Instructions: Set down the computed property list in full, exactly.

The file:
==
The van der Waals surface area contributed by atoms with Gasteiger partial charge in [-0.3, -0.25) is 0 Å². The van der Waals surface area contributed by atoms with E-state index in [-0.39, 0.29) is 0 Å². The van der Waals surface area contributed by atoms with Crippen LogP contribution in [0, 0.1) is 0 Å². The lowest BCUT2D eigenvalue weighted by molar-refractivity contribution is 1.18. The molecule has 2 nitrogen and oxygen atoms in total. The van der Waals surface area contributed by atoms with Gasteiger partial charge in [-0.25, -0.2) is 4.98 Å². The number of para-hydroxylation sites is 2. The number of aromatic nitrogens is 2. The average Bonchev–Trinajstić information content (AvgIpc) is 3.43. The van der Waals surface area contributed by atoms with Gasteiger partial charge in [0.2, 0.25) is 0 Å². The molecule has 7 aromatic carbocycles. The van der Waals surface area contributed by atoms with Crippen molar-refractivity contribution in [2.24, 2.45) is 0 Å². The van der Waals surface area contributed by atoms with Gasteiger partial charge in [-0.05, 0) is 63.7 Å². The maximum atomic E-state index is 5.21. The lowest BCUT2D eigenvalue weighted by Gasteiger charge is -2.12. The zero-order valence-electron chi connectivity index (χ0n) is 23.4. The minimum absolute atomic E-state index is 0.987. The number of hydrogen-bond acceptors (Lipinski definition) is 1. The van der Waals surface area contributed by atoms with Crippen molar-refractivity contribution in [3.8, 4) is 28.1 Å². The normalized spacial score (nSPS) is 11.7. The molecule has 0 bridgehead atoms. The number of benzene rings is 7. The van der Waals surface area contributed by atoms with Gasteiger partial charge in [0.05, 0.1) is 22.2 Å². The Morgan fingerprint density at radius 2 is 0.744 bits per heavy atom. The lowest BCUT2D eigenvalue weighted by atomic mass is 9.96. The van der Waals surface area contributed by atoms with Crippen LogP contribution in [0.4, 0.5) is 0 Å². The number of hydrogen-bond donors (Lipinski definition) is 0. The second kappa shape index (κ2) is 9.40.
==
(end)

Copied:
The van der Waals surface area contributed by atoms with Gasteiger partial charge in [-0.3, -0.25) is 0 Å². The van der Waals surface area contributed by atoms with E-state index in [-0.39, 0.29) is 0 Å². The van der Waals surface area contributed by atoms with Crippen LogP contribution in [0, 0.1) is 0 Å². The lowest BCUT2D eigenvalue weighted by molar-refractivity contribution is 1.18. The molecule has 2 nitrogen and oxygen atoms in total. The van der Waals surface area contributed by atoms with Gasteiger partial charge in [-0.25, -0.2) is 4.98 Å². The number of para-hydroxylation sites is 2. The number of aromatic nitrogens is 2. The average Bonchev–Trinajstić information content (AvgIpc) is 3.43. The van der Waals surface area contributed by atoms with Gasteiger partial charge in [0.2, 0.25) is 0 Å². The molecule has 7 aromatic carbocycles. The van der Waals surface area contributed by atoms with Crippen molar-refractivity contribution in [2.24, 2.45) is 0 Å². The van der Waals surface area contributed by atoms with Gasteiger partial charge in [-0.05, 0) is 63.7 Å². The maximum atomic E-state index is 5.21. The lowest BCUT2D eigenvalue weighted by Gasteiger charge is -2.12. The zero-order valence-electron chi connectivity index (χ0n) is 23.4. The minimum absolute atomic E-state index is 0.987. The number of hydrogen-bond acceptors (Lipinski definition) is 1. The van der Waals surface area contributed by atoms with Crippen molar-refractivity contribution in [3.8, 4) is 28.1 Å². The normalized spacial score (nSPS) is 11.7. The molecule has 0 bridgehead atoms. The number of benzene rings is 7. The van der Waals surface area contributed by atoms with Gasteiger partial charge in [0.05, 0.1) is 22.2 Å². The Morgan fingerprint density at radius 2 is 0.744 bits per heavy atom. The lowest BCUT2D eigenvalue weighted by atomic mass is 9.96. The van der Waals surface area contributed by atoms with Crippen LogP contribution in [0.4, 0.5) is 0 Å². The number of hydrogen-bond donors (Lipinski definition) is 0. The second kappa shape index (κ2) is 9.40.